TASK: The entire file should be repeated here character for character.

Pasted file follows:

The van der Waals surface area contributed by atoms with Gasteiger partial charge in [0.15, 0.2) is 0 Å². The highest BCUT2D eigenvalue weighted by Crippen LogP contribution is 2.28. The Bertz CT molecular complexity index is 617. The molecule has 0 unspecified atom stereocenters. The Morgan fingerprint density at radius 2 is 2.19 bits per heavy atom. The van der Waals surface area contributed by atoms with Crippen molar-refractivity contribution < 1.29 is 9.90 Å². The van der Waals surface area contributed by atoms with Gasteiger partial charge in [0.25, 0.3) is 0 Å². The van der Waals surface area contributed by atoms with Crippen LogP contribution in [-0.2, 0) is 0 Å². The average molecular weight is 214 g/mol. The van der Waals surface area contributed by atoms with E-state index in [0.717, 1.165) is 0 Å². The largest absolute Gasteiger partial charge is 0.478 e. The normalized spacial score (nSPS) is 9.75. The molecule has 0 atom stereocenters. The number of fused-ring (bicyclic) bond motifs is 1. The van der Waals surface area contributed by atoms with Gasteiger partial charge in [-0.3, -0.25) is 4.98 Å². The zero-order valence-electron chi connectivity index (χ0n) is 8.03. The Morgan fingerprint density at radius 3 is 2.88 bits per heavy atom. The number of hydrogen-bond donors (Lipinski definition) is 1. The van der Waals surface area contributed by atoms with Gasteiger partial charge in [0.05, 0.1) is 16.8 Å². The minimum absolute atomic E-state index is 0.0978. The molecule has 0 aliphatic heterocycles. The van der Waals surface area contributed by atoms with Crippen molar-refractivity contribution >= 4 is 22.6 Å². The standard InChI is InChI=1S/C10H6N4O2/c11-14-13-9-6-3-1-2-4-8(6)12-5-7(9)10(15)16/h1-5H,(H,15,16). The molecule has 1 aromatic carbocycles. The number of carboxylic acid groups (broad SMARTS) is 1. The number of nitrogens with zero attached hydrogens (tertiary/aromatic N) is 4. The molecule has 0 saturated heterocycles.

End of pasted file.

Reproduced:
The van der Waals surface area contributed by atoms with Gasteiger partial charge in [0.15, 0.2) is 0 Å². The highest BCUT2D eigenvalue weighted by Crippen LogP contribution is 2.28. The Bertz CT molecular complexity index is 617. The molecule has 0 unspecified atom stereocenters. The Morgan fingerprint density at radius 2 is 2.19 bits per heavy atom. The van der Waals surface area contributed by atoms with Crippen molar-refractivity contribution < 1.29 is 9.90 Å². The van der Waals surface area contributed by atoms with Gasteiger partial charge in [0.25, 0.3) is 0 Å². The van der Waals surface area contributed by atoms with Crippen LogP contribution in [-0.2, 0) is 0 Å². The average molecular weight is 214 g/mol. The van der Waals surface area contributed by atoms with E-state index in [0.717, 1.165) is 0 Å². The largest absolute Gasteiger partial charge is 0.478 e. The normalized spacial score (nSPS) is 9.75. The molecule has 0 atom stereocenters. The number of fused-ring (bicyclic) bond motifs is 1. The van der Waals surface area contributed by atoms with Gasteiger partial charge in [-0.3, -0.25) is 4.98 Å². The zero-order valence-electron chi connectivity index (χ0n) is 8.03. The Morgan fingerprint density at radius 3 is 2.88 bits per heavy atom. The number of hydrogen-bond donors (Lipinski definition) is 1. The van der Waals surface area contributed by atoms with Gasteiger partial charge in [0.05, 0.1) is 16.8 Å². The minimum absolute atomic E-state index is 0.0978. The molecule has 0 aliphatic heterocycles. The van der Waals surface area contributed by atoms with Crippen molar-refractivity contribution >= 4 is 22.6 Å². The standard InChI is InChI=1S/C10H6N4O2/c11-14-13-9-6-3-1-2-4-8(6)12-5-7(9)10(15)16/h1-5H,(H,15,16). The molecule has 1 aromatic carbocycles. The number of carboxylic acid groups (broad SMARTS) is 1. The number of nitrogens with zero attached hydrogens (tertiary/aromatic N) is 4. The molecule has 0 saturated heterocycles.